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U.S. Brings Criminal Charges On Ex-Volkswagen CEO Winterkorn On The Diesel Emission Scandal

U.S. Brings Criminal Charges On Ex-Volkswagen CEO Winterkorn On The Diesel Emission Scandal
The former Volkswagen AG Chief Executive Martin Winterkorn has been accused of conspiracy of covering up of the German automaker’s diesel emissions cheating by the U.S. Justice Department on Thursday which has filed criminal charges against him.
Days after the revelation of the diesel emission scandal in the U.S. in September of 3015, Winterkorn had resigned from its his position.
This is among the rare occasions that a CEO had been indicted of criminal charges even as VW was criticized by U.S. Attorney General Jeff Sessions, Environmental Protection Administration chief Scott Pruitt and other Trump administration official through statements.
“If you try to deceive the United States, then you will pay a heavy price,” Sessions said.
While the VW CEO has been personally held liable for the scandal, no individual had been targeted in some of the other scandals which included the Toyota Motor Corp which was charged in the sudden unintended acceleration scandal and the General Motors Co charged with allegations of attempting a cover-up of the deadly ignition switch defect.
Similarly, no personal indictment was pressed against senior financial industry executives in relation to the financial crisis of 2007-09 even as advocates of stricter punishment had criticized the action of the government.
Many however are attaching symbolic element to the U.S. indictment of Winterkorn. It is almost certain that he would seek protection against the indictment under the German law and would not come to the United States because he is a German citizen. however, the German authorities are also investigating the former C EO in the same scandal.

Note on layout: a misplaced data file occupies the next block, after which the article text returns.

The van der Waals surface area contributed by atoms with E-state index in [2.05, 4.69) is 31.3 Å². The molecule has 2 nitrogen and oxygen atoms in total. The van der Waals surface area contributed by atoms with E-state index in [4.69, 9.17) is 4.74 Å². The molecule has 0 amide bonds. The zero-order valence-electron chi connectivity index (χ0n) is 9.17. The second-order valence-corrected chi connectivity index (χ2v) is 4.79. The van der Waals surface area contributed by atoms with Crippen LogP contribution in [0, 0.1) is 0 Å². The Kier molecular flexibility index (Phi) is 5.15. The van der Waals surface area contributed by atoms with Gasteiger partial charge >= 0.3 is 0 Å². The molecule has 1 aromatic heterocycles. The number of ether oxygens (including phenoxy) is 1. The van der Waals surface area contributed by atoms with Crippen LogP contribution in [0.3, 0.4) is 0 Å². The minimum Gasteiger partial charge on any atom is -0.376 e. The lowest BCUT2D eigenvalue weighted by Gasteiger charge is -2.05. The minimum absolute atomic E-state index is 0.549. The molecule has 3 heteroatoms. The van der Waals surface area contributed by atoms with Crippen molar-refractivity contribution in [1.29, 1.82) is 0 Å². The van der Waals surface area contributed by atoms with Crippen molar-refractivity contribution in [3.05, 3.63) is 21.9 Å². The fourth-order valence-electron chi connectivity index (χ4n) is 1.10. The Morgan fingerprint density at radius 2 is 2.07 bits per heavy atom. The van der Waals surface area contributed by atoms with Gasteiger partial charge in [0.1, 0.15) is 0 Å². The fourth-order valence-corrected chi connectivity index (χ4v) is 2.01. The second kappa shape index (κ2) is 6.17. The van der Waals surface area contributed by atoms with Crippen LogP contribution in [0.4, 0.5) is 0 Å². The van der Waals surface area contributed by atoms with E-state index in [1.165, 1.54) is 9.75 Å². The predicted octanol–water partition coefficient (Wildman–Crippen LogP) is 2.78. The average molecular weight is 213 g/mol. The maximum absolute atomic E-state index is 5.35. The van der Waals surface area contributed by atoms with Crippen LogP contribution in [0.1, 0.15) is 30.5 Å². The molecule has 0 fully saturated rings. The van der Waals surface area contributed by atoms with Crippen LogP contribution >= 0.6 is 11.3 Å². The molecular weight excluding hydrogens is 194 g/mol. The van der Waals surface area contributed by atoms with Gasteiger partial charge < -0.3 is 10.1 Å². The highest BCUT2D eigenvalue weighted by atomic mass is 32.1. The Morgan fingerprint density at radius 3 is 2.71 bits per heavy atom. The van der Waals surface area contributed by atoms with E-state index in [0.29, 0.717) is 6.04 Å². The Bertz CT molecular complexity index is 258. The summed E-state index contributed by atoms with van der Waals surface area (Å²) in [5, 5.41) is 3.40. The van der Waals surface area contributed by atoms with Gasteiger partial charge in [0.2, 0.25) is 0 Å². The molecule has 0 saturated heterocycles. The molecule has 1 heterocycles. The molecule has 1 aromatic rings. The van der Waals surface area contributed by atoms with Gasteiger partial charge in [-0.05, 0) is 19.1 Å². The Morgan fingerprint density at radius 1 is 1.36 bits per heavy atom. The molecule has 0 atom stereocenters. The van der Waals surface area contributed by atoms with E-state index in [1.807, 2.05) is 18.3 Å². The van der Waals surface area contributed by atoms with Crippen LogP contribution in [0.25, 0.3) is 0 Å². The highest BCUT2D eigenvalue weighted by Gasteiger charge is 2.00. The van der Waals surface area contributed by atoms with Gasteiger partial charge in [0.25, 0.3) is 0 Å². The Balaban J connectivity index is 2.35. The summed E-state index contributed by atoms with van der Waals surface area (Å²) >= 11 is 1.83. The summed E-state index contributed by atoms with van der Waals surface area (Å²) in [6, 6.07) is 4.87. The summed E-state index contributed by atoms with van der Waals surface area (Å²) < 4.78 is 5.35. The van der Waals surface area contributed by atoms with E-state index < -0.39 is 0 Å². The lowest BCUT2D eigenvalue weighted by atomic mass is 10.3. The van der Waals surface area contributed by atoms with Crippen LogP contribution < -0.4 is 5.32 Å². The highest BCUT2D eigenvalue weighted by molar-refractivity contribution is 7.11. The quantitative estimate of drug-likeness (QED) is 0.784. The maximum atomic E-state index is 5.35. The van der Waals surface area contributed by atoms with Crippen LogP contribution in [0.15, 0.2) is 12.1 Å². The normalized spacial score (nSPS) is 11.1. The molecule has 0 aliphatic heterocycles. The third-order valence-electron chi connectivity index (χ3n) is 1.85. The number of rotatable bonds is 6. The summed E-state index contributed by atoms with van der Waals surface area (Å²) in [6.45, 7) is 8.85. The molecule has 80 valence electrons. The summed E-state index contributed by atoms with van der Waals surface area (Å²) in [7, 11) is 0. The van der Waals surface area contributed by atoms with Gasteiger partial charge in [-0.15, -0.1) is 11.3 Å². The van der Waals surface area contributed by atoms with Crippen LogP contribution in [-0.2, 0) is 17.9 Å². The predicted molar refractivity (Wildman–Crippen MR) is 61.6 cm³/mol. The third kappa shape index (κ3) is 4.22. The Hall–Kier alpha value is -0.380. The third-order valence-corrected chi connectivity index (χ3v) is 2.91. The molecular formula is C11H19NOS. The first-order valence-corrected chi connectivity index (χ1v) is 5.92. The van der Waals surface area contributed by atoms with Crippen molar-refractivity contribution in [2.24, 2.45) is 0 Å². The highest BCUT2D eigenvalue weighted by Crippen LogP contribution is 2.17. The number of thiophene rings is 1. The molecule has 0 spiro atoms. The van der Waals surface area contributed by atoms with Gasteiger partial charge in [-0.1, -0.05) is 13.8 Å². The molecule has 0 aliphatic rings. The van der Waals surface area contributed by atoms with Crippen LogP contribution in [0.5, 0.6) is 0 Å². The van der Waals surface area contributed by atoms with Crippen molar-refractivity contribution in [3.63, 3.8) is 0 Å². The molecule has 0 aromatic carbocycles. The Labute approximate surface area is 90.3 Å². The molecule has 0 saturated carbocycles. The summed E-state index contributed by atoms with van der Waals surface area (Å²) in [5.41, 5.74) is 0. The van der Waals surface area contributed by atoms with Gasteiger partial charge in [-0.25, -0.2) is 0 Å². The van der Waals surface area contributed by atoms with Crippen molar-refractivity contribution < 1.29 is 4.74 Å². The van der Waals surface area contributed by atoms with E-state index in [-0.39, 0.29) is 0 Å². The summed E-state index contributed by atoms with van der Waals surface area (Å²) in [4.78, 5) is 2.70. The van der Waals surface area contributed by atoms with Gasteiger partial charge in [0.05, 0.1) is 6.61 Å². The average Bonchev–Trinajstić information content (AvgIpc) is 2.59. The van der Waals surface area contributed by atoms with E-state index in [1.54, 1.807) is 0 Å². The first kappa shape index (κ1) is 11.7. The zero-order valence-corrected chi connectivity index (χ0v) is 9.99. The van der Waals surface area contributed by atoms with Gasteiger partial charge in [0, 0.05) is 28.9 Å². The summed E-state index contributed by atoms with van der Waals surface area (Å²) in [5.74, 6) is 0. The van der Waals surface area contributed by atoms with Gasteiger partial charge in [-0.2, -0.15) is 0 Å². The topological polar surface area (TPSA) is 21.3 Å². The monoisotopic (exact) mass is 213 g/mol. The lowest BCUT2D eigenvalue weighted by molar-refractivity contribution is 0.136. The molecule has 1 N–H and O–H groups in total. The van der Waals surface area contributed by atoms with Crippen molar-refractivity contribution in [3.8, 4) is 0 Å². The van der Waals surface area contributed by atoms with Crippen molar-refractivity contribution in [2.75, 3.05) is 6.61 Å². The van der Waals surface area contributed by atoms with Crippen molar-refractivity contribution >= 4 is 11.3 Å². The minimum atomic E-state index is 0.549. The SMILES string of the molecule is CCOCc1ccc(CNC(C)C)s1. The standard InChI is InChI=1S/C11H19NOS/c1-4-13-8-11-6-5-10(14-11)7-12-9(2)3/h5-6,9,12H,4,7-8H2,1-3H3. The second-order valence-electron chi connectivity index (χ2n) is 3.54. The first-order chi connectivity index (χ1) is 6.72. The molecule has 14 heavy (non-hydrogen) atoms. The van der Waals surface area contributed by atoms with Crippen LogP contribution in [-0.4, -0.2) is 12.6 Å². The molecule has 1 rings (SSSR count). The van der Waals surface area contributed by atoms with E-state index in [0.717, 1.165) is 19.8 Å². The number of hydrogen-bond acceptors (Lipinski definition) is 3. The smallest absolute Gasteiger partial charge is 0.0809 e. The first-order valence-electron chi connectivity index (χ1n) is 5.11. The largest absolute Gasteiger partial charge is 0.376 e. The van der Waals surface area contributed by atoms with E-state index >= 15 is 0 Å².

A $4.3 billion payment was agreed to by VW with the U.S. Justice Department in 2017 to settle the criminal charges brought against it. And to cater to the compensation claims made by owners, environmental regulators, states and dealers, the company has agreed to spend over $25 billion in total in the U.S.
More than 500,000 polluting U.S. vehicles had also been agreed to be bought back by the car maker.
Volkswagen has managed to runaround its sale fortunes in the U.S and has promised to expend billions on a number of new electric vehicles in an effort to get out of the emissions scandal. But now the crisis is being threatened to get prolonged as the criminal charge brings out the question of whether other senior VW executives were aware of the scandal.
A Volkswagen spokesman in Germany said the company “continues to cooperate with investigations” of individuals but would not comment on Thursday’s charges.
The charges against Winterkorn reflected “Volkswagen’s scheme to cheat its legal requirements went all the way to the top of the company”, Sessions said in a statement.
The statement said that the incident that ultimately led to the criminal charges was a meeting that took place on July 27, 2015 where a presentation was given by Volkswagen employees to Winterkorn and “other senior VW AG management at an in-person meeting at VW’s headquarters in Wolfsburg.” The statement further said that the meeting gave a “clear picture” about the manner in which VW was cheating the U.S. regulators with the help of the software for ultimately rigging emissions tests of Volkswagen diesel vehicles.

Christopher J. Mitchell

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